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March Bug of the Month: Aphids

2 Minute Read
Dr Ian Bedford tells us everything we need to know about the 'bug of the month' for March, aphids.
What do aphids feed on?
With the arrival of spring, the plants that have remained dormant throughout winter will begin growing again and start to produce fresh new leaves, and this tender new foliage will be a signal for the various herbivorous invertebrates that feed on plants, to become active again and for some, to begin producing their seasonal colonies.

The most ubiquitous of these invertebrates will be aphids, the sap-sucking bugs that we more commonly refer to as greenfly and blackflyThe taxonomic family Aphididae, to which greenfly and blackfly belong, is assumed to have first evolved around 80 to 150 million years ago, with fossil evidence suggesting that they initially fed on the sap of coniferous plants. 

However, over the millions of years that followed, aphids diversified into countless different species as they evolved in tandem with plants. But along their evolutionary journey, aphids became an important food source for many other creatures that have subsequently become dependent on them for their own survival.  

Nowadays, within most terrestrial habitats, aphids are a key constituent of the primary consumer level that sustains nature’s food webs, the ecosystems that they create and the biodiversity within. 
However, for species to exist as a primary consumer at the bottom of a food chain, they have to reproduce rapidly, and at a faster rate than they are being killed by the creatures who feed on them.

What is the reproduction cycle of aphids?
Speeding up their reproduction rate during the spring and summer months when predation will be high, by continually giving birth to live young without having to mate with males. Through environmental triggers such as senescing host plants or overcrowding, aphids can begin producing winged individuals that will then disperse to new locations.

Then, as autumn approaches, aphids start producing males to mate with females who will then produce and lay eggs, which for most species will become the overwintering stage of the aphid’s annual lifecycle. It’s this highly effective reproduction process that ensures aphids can survive at the bottom of nature’s food chains, which then sustains the many predators and parasites that depend on them for their own survival. 

How to control aphid infestations
Despite aphids being the food of many other creatures, it’s often the case that their colonies will increase to a size that can adversely affect the growth of cultivated and ornamental garden plants, and that gardeners and growers will want to control them. Although there are chemical pesticides available for killing aphids, these will invariably harm many beneficial creatures, which include bees and the aphid predators that’ll often be living amongst the aphids, such as ladybirds, hover-fly and lacewing larvae.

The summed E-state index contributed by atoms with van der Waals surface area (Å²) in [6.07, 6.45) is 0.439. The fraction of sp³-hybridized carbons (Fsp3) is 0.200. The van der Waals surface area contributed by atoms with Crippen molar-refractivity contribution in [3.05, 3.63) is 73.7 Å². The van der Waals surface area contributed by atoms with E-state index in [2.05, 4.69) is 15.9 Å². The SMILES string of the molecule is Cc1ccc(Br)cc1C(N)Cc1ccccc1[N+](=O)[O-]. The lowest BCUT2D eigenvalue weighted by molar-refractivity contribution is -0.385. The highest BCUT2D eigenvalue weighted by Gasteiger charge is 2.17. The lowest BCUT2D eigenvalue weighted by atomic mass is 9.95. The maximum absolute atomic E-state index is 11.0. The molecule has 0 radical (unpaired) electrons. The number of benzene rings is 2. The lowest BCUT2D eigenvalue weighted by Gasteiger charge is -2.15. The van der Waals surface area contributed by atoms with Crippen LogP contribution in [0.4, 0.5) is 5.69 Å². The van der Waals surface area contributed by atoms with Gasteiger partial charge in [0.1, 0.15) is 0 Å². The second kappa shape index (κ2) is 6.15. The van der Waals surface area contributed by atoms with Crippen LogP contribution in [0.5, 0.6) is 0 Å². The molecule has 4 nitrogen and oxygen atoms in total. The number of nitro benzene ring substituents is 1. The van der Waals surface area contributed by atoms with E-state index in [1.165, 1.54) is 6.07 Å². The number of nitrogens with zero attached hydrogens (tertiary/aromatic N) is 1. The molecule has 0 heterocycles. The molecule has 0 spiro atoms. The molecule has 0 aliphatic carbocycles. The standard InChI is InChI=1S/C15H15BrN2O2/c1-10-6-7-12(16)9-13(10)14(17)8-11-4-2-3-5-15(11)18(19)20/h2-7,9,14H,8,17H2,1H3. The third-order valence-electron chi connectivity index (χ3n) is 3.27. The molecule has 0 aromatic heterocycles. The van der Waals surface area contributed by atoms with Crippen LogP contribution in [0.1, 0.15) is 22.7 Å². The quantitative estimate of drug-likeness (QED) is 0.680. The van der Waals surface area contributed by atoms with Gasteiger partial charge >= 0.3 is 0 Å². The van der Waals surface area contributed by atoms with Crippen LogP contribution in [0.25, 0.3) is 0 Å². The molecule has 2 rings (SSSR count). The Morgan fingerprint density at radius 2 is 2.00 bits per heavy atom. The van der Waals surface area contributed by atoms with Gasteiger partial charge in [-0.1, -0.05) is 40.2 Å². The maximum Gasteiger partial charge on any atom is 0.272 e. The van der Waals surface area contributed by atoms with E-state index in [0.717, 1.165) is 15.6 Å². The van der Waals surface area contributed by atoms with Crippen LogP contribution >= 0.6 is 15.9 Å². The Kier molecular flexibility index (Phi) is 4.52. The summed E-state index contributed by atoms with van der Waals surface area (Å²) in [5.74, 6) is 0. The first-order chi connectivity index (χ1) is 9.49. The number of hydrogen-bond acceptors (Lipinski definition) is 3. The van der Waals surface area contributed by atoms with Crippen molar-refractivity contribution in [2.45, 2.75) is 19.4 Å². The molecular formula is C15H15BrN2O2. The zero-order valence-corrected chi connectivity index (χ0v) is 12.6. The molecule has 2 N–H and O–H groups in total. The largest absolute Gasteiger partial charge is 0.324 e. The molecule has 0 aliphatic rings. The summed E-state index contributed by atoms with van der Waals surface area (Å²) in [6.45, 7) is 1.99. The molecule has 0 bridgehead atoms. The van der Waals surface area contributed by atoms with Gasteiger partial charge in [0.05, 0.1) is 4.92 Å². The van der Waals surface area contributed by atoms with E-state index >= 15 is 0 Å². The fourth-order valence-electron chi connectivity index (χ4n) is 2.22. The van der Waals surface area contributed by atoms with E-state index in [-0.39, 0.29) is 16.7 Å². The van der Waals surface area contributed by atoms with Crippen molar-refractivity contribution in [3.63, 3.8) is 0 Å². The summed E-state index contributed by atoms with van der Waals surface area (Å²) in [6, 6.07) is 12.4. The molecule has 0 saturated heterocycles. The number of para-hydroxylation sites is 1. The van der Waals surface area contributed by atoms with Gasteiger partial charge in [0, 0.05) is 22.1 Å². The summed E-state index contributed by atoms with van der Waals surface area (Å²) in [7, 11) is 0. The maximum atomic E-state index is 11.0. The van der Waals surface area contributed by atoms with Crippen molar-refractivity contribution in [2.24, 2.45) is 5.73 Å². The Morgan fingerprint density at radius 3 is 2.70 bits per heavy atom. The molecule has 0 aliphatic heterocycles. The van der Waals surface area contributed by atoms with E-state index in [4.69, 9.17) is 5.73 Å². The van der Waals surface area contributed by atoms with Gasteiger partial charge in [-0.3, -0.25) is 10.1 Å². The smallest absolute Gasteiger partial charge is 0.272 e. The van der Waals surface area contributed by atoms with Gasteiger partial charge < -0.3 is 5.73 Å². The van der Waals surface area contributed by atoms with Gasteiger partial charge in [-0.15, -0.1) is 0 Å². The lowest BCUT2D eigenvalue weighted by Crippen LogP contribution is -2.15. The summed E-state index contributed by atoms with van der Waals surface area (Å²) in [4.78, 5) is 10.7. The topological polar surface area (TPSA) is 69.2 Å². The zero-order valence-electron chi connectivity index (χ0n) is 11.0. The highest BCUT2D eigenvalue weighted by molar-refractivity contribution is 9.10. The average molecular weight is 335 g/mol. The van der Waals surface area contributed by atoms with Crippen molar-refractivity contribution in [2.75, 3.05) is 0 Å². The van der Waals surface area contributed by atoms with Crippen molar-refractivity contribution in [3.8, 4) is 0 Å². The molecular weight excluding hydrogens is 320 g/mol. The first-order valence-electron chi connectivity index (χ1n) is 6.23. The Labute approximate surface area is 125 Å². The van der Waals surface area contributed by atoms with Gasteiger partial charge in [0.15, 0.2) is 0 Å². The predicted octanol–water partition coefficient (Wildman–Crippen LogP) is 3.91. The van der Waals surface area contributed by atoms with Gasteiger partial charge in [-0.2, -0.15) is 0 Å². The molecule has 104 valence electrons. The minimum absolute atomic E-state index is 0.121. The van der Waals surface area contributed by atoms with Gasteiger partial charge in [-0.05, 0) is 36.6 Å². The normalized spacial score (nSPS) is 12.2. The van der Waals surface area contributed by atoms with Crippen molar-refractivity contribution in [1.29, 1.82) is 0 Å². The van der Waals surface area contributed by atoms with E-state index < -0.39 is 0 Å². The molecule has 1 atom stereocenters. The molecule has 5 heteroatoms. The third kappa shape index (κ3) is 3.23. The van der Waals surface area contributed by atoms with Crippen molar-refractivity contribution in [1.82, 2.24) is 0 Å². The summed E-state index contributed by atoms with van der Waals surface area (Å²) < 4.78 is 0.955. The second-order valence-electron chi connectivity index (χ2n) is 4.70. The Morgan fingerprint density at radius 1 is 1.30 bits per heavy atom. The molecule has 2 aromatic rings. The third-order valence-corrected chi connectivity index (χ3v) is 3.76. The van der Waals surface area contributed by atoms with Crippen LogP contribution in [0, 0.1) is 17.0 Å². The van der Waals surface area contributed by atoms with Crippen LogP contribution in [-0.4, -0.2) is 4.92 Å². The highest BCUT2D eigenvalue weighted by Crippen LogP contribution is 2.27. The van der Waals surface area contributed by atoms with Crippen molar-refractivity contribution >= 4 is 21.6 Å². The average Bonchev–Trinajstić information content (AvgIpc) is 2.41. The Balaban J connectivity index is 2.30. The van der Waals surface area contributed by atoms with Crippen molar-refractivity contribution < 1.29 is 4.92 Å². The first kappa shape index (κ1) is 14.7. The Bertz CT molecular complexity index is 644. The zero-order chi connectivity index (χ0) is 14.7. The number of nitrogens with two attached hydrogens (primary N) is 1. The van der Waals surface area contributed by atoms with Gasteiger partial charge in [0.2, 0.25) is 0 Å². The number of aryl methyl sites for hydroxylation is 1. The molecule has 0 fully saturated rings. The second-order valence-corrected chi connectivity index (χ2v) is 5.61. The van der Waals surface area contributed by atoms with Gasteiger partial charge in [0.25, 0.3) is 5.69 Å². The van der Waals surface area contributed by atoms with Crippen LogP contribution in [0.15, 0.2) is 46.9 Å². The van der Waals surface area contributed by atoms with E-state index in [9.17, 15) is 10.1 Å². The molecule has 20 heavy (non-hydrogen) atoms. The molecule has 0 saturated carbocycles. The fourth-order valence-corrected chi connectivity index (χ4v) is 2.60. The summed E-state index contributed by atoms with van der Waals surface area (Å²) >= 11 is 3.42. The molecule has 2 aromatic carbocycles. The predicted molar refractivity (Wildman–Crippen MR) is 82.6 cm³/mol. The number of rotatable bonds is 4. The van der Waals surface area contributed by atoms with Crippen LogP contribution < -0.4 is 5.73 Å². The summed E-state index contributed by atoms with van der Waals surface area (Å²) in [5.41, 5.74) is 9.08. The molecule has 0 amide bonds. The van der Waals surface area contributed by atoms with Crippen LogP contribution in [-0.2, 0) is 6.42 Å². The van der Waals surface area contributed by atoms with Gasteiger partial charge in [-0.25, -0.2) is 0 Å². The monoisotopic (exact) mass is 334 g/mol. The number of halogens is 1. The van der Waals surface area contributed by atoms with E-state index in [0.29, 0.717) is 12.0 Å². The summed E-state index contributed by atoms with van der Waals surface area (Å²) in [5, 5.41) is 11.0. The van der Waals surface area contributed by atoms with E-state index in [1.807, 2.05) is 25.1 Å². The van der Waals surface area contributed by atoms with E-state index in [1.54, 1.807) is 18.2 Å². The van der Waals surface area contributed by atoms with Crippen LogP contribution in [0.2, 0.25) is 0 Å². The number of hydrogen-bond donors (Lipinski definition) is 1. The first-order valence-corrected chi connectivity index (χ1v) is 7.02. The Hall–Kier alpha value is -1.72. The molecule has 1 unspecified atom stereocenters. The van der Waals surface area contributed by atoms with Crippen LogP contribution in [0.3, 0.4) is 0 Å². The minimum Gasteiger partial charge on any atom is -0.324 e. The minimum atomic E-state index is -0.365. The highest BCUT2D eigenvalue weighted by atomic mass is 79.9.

Unfortunately, killing the aphid predators, some of which will only have a single generation a year, will not only be detrimental to the garden’s ecosystem, but it’ll probably benefit the aphids, who can quickly re-establish their infestations with little or no natural control. 

So, a more environmentally friendly option for controlling aphids on susceptible plants without harming the pollinators and the aphid’s predators, would be to leave smaller infestations alone where they’re not harming the plants and, for larger infestations, reduce aphid numbers using a non-toxic method, such as washing them off the plants with a fine spray of water or a non-toxic surfactant-based product such as SB Plant Invigorator.

Natural aphid controls

How do you get rid of these pesky little bugs? We've got some tiny garden heroes to come and save the day. Live ladybirds and ladybird larvae are a solid choice. These well-known gardener's friends can decimate populations of aphids. Parasitic wasps and lacewing larvae are other options to combat aphids. 
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Shop SB Plant Invigorator

SB Plant Invigorator controls of a wide range of important pest species including whitefly, aphid, spider mite, mealybug, scale and psyllid. It also helps prevent powdery mildew. Usable in integrated pest management regimes and compatible with a range of beneficial insects and mites.
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